History that helps keep small towns vibrant and alive

When people move to a small town or unincorpoated commnity, they often ask if there’s any historical information available. Usual sources often include the local opr regional historical sociey, microfilm copies of old newspapers stored at the library, local histories that we often compiled by a local club or church and printed for residents in a small numbe of copies. Some clubs, often women’s clubs, would make their histories ongoing projects which they tried to update from time to time.

I think this is good work because as older residents die off, a lot of local knowledge is lost as well as some of the source materials our parents and grandparents might have used to prepare their local history book or pamphlet.

The Montana Historical Society newsletter’s latest issue mentions two researchers who’ve received fellowships to delve into local and regional history. This support might also be available from the your state’s historical society.  One of them, Janice Farkell, already maintais a website about her unincorporated community of Brady Montana with a population of 140 residents according to the WikiPedia entry.

From Farkell’s site

Farkell is a retired school teacher and a 5th generation resident Brady. She said, “Recently, I have continued  to research and collect Brady history to share with my community through the new website Brady Montana History.” She said that the site provides a place where people can share their stories, memories, and photographs for future generations. I like the site, my only caution being whether or not a library or other oganization will step up an maintain it when she retires.

The Internet is a wonderful place for dissemnating and sharing this kind of information that, even in an electronic age can so easily be lost. Kudos to Farkell and others who are trying to preserve the old facts and the old stories.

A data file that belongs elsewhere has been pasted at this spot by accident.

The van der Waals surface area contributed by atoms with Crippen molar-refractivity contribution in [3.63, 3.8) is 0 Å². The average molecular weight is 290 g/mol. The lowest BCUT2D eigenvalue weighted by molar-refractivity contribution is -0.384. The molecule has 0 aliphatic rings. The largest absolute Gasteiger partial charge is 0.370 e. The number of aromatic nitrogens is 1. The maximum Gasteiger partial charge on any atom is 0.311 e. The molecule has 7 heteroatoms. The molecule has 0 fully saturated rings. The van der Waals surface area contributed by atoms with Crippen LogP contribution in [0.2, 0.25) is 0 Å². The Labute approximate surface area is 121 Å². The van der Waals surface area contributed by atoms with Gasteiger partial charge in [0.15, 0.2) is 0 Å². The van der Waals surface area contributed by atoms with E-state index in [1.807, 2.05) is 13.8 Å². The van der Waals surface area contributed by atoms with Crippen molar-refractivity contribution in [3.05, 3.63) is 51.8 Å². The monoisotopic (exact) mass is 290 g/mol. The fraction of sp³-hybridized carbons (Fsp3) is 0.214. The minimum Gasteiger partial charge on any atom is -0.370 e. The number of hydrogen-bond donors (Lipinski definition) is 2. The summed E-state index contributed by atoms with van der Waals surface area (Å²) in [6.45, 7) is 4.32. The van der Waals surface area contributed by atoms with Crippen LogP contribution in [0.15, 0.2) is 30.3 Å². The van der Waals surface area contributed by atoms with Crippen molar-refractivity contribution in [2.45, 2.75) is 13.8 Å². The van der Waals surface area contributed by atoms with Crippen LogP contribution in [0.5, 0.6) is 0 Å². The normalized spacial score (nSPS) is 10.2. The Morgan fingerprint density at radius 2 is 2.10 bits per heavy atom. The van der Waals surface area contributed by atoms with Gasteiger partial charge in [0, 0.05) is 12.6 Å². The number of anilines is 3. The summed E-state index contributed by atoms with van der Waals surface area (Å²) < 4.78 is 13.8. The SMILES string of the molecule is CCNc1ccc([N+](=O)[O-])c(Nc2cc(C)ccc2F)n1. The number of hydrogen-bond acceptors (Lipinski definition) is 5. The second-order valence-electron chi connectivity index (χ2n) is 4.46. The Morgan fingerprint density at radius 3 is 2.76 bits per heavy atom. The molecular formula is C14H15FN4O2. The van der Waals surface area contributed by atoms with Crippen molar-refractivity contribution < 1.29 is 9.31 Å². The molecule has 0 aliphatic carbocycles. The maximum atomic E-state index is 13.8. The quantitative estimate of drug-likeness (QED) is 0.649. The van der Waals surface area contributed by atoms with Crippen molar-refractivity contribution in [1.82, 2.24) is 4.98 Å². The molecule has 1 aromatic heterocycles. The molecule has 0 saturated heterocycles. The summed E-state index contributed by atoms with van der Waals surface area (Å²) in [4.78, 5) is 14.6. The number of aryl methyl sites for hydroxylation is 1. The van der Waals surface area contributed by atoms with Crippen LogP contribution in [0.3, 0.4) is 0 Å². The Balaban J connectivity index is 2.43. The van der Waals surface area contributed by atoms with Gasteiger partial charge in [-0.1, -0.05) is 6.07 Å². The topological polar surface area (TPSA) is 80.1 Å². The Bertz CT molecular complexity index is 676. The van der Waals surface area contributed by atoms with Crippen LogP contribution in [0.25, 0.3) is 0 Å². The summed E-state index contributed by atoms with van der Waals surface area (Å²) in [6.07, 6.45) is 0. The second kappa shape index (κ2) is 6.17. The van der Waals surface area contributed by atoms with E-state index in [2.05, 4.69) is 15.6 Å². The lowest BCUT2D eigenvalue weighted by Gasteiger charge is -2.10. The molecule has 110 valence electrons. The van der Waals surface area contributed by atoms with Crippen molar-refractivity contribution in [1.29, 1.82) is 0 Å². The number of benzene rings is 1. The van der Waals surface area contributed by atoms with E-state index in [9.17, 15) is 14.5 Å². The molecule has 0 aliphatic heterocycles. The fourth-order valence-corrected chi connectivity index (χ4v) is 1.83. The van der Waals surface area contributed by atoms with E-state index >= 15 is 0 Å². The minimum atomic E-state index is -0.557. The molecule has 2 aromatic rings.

Why should my town look like every other town?

I’ve always disliked homogenized milk. There’s no cream on top. Dwight Young, in Preservation Magazine, laments the loss of distinctive and historic local names, stores, cafes, and hotels as chains sweep through homogenizing the country so that “everyplace gradually turns into anyplace.” The disappearance of local cream is a great loss.

In his article “Name Dropping” in the magazine’s September/October issue, Young speaks of the “homegrown flavor” that’s now long gone from Plainview, Texas where he grew up. He misses Bryan’s Food and West’s Pharmacy. When I return to Tallahassee, Florida where I grew up, I no longer find the Florida Theater or Leon Federal Savings & Loan or Duval’s IGA Grocery. While I accept change as a constant, I wonder if we’re often in too much of a hurry to replace the old with the new.

Sure, we can be part of what “everyone’s talking about” online when McDonald’s replaces the “Seven Steers” with its comforting, you-know-what-you’re-getting food no matter where you are. But the food really isn’t better, is it? Goodness knows, the streamlined, cookie-cutter architecture from everywhere else really isn’t the real Plainview or the real Tallahassee.

Towns with pro-active historic preservation commissions have, at least, been able to mandate that when the chains move in, they must move in to local architecture. No, it’s usually not the adaptive re-use of an old building, but the new that is built is made to appropriately fit in with the old that remains.

Anything else is, as Atlanta’s late historian Franklin Garrett often said, “municipal vandalism.” He ought to know, for Atlanta is famous for vandalizing its heritage.

Young is, I think, realistic when he writes that “we can’t resurrect all the long-gone institutions we once knew, but we can certainly cherish the ones that are left. Heeding the familiar admonition to ‘buy local’ is good for the soul as well as the economy.” To keep the cream, you might have to pay a bit more, but a greater percentage of the dollars you spend stays in town and helps local businessmen and local families.

And that’s better in so many ways than having to say goodbye to the Florida Theater, Rich’s Department Store and West’s Pharmacy.

Copyright (c) 2009 by Malcolm R. Campbell, author of the new comedy thriller “Jock Stewart and the Missing Sea of Fire.” Read a free sample from the Vanilla Heart Publishing sampler at Smashwords.